US President Joe Biden’s administration on Tuesday approved a nearly $200 million arms sale to Egypt, confirming that Cairo “continues to be an important strategic partner in the Middle East.”
The sale’s approval to Egypt raises many questions, especially after the Biden administration vowed to end support for Saudi Arabia’s offensive operations in Yemen’s war and said it is reviewing a major jet sale to the United Arab Emirates.
The $197 million sale of 168 tactical Raytheon-made Rolling Airframe Missiles (RAMs) was requested by the Egyptian navy to improve defense in coastal areas and around the Red Sea, the State Department said.
The State Department said in a statement that it approved the sale, subject to Congressional review. The sale also includes tri-pack shipping and storage containers, manuals, technical documentation and US government and contractor technical support.
The State Department said in a statement that the proposed sale of the missiles and related equipment “will support the foreign policy and national security of the United States by helping to improve the security of a Major Non-NATO Ally country that continues to be an important strategic partner in the Middle East.”
“The proposed sale will support the Egyptian Navy’s Fast Missile Craft ships and provide significantly enhanced area defense capabilities over Egypt’s coastal areas and approaches to the Suez Canal,” the statement added.
The State Department also confirmed that the proposed sale and support “will not change the basic military balance in the region and that there will be no negative impact on the defensive readiness of the United States.”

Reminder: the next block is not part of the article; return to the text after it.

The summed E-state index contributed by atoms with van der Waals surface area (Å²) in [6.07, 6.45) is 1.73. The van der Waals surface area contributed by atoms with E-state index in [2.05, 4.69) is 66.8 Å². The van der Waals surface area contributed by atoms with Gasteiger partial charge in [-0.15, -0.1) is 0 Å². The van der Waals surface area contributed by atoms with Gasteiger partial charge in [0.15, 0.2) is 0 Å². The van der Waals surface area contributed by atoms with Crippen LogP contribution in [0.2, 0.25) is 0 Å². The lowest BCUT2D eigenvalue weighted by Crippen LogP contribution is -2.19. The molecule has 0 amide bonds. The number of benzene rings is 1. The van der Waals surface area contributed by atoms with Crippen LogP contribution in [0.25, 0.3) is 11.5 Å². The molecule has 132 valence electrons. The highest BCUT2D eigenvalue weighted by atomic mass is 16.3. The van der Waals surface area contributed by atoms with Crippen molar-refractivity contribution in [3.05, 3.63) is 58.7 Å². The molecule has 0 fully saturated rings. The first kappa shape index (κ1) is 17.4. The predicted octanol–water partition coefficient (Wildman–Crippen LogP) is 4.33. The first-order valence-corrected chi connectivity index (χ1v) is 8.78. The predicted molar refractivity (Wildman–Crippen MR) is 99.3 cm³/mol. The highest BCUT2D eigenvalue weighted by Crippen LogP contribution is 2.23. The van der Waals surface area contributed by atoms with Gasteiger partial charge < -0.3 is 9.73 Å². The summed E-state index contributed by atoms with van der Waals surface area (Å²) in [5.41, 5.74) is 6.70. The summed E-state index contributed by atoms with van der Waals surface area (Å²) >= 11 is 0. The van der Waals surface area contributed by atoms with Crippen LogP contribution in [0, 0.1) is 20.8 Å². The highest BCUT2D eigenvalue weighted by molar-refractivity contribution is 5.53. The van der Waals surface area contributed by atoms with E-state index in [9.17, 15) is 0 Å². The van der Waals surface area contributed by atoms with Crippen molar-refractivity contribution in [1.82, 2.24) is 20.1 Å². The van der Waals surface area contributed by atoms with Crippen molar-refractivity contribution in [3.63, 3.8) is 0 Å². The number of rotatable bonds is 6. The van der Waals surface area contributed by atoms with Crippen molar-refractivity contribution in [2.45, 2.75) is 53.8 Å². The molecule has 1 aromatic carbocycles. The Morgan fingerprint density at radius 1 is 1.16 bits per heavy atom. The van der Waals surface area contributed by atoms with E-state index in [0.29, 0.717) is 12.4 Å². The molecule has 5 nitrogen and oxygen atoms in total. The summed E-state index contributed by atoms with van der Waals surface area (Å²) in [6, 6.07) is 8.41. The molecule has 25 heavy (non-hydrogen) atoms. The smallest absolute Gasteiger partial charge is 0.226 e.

Last Saturday, Egyptian Foreign Minister Sameh Shoukry stated that he saw “no room for any concern or optimism” regarding dealing with the Biden administration.
He explained that “Over the past four decades, (Egypt-US relations) have been strong, strategic, and have had many fields of cooperation and common gains.”
“The US is a superpower with both political and economic capabilities that make it important (for Egypt) to deal with it and find out mutual interests,” he added.
“The relations… have continued, whether the administration is republican or democratic. This succession over the past 40 years has made us deal with different administrations that held different viewpoints. We always had in-depth dialogue with them, as well as points of consensus and points of difference.”
He added that the difference in views eventually found a point of consensus.
“On many occasions, the Egyptian point of view is correct, and the American point of view is correct, and we assess the matter eventually according to events and results,” Shoukry noted.
He affirmed that Egypt currently maintains contact with the US through the former’s embassy in Washington, the State Department and the White House National Security Council.
“There is certainly no room for any concerns and no room for any optimism,” since “it all depends on the normal and practical management of bilateral relations,” the Egyptian minister noted.
Egypt’s regional rivals are relying on the Biden administration to put pressure on the Egyptian regime regarding the human rights file, especially since there have been previous remarks in this regard by the US president towards his Egyptian counterpart Abdel Fattah al-Sisi, after years of close relations between the latter and former US President Donald Trump.
Observers point out that Cairo does not want to engage in a confrontation with Washington, and is working to reduce tensions over controversial issues.
Egypt has recently sent positive messages on the human rights file, most notably through the approval of executive regulations for the law on NGOs that were suspended for three years and the release of political activists.